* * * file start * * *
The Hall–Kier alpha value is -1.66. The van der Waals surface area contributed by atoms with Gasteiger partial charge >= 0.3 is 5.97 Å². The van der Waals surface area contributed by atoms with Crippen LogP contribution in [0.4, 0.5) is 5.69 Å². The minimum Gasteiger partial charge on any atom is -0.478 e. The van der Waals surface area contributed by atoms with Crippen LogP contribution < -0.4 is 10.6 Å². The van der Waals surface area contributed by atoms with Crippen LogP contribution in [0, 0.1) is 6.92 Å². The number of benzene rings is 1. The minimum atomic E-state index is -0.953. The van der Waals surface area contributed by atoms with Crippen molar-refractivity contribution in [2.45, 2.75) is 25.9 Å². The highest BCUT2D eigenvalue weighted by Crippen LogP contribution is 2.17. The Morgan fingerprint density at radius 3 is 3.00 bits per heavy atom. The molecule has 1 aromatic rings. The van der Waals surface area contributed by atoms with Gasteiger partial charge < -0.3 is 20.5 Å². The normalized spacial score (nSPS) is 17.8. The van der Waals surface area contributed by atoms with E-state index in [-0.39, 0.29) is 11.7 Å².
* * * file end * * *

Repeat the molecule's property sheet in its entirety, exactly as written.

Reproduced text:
The Hall–Kier alpha value is -1.66. The van der Waals surface area contributed by atoms with Gasteiger partial charge >= 0.3 is 5.97 Å². The van der Waals surface area contributed by atoms with Crippen LogP contribution in [0.4, 0.5) is 5.69 Å². The minimum Gasteiger partial charge on any atom is -0.478 e. The van der Waals surface area contributed by atoms with Crippen LogP contribution < -0.4 is 10.6 Å². The van der Waals surface area contributed by atoms with Crippen LogP contribution in [0, 0.1) is 6.92 Å². The number of benzene rings is 1. The minimum atomic E-state index is -0.953. The van der Waals surface area contributed by atoms with Crippen molar-refractivity contribution in [2.45, 2.75) is 25.9 Å². The highest BCUT2D eigenvalue weighted by Crippen LogP contribution is 2.17. The Morgan fingerprint density at radius 3 is 3.00 bits per heavy atom. The molecule has 1 aromatic rings. The van der Waals surface area contributed by atoms with Gasteiger partial charge < -0.3 is 20.5 Å². The normalized spacial score (nSPS) is 17.8. The van der Waals surface area contributed by atoms with E-state index in [-0.39, 0.29) is 11.7 Å².